Anybody searching for a rugby league book that combines emotion, nostalgia and dignity can stop looking now.
Reluctant Hero: The John Holmes Story charts the career of one of England’s finest ever rugby league players.
That it brings to life so well a man who was regarded as quiet and unassuming is testament to the quality and hard work put in by Holmes’ nehpew and brother.
The research done by Phil Holmes Jr and Snr means they have also managed to create a work that effortlessly transports the reader back to the 1950s as we follow John Holmes’ rise from the streets of Kirkstall to the glory of a World Cup triumph.
John, the third of four children and the youngest of three brothers, was constantly being challenged during his early years.
If Vardon, Braid and Taylor made golf’s ‘Great Triumvirate’, then the Holmes’ boys were the Kirkstall equivalent; constantly pushing each other in order to gain individual success and, in the process, subconsciously making each a faster and stronger athlete.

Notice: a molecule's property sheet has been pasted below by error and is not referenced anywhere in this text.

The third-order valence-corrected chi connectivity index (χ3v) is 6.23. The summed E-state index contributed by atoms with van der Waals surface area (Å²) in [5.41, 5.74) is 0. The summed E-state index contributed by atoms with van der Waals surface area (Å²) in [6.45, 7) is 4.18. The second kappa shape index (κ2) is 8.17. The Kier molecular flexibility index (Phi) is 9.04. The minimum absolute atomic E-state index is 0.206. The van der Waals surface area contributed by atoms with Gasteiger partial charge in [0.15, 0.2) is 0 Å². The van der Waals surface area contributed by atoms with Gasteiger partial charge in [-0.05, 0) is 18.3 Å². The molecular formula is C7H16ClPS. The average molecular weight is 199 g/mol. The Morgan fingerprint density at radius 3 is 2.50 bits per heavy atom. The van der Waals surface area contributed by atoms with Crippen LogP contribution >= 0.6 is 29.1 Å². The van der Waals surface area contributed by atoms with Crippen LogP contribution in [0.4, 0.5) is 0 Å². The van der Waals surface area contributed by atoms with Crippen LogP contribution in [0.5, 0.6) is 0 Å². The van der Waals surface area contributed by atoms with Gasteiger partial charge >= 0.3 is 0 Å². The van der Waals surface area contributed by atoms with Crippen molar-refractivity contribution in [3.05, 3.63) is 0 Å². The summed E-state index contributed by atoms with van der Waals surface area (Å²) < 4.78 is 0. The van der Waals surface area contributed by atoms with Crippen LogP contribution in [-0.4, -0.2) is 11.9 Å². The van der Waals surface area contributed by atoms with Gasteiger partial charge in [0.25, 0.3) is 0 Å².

It was a background that, combined with Holmes’ extraordinary natural gifts, would propel him to a total of 625 first team appearances for Leeds between the 1968-69 season and the 1989-90 campaign.
By the time he eventually retired, Holmes had imprinted himself on the memory of every rugby league fan fortunate enough to have witnessed his apparently effortless skills.
Reluctant Hero: The John Holmes Story makes fascinating reading for Leeds rugby league fans. But like Holmes’ talents, which spread far further than the boundaries of Headingley, this book will surely appeal to many in the rugby league family.